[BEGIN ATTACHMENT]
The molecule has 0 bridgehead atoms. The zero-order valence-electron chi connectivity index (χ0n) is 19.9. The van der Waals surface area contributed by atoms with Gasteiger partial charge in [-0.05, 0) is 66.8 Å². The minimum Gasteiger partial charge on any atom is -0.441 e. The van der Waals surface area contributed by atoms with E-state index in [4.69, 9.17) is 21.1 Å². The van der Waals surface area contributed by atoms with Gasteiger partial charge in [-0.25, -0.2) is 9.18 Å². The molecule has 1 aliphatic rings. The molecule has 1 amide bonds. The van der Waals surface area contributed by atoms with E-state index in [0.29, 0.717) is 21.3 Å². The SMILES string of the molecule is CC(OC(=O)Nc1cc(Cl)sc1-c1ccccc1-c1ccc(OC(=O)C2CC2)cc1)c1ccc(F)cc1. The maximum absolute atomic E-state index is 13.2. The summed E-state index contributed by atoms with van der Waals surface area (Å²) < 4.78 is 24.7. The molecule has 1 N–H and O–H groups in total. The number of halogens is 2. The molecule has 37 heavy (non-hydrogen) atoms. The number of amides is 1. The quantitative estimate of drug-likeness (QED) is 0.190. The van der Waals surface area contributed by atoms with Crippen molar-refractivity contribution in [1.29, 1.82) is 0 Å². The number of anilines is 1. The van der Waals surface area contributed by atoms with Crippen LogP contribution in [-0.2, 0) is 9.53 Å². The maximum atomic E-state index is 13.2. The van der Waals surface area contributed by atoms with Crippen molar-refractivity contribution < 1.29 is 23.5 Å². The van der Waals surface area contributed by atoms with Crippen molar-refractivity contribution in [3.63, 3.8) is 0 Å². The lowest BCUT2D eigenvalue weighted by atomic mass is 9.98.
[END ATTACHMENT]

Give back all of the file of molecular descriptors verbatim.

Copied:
The molecule has 0 bridgehead atoms. The zero-order valence-electron chi connectivity index (χ0n) is 19.9. The van der Waals surface area contributed by atoms with Gasteiger partial charge in [-0.05, 0) is 66.8 Å². The minimum Gasteiger partial charge on any atom is -0.441 e. The van der Waals surface area contributed by atoms with E-state index in [4.69, 9.17) is 21.1 Å². The van der Waals surface area contributed by atoms with Gasteiger partial charge in [-0.25, -0.2) is 9.18 Å². The molecule has 1 aliphatic rings. The molecule has 1 amide bonds. The van der Waals surface area contributed by atoms with E-state index in [0.29, 0.717) is 21.3 Å². The SMILES string of the molecule is CC(OC(=O)Nc1cc(Cl)sc1-c1ccccc1-c1ccc(OC(=O)C2CC2)cc1)c1ccc(F)cc1. The maximum absolute atomic E-state index is 13.2. The summed E-state index contributed by atoms with van der Waals surface area (Å²) < 4.78 is 24.7. The molecule has 1 N–H and O–H groups in total. The number of halogens is 2. The molecule has 37 heavy (non-hydrogen) atoms. The number of amides is 1. The quantitative estimate of drug-likeness (QED) is 0.190. The van der Waals surface area contributed by atoms with Crippen molar-refractivity contribution in [1.29, 1.82) is 0 Å². The number of anilines is 1. The van der Waals surface area contributed by atoms with Crippen LogP contribution in [-0.2, 0) is 9.53 Å². The maximum atomic E-state index is 13.2. The van der Waals surface area contributed by atoms with Crippen molar-refractivity contribution < 1.29 is 23.5 Å². The van der Waals surface area contributed by atoms with Crippen molar-refractivity contribution in [3.63, 3.8) is 0 Å². The lowest BCUT2D eigenvalue weighted by atomic mass is 9.98.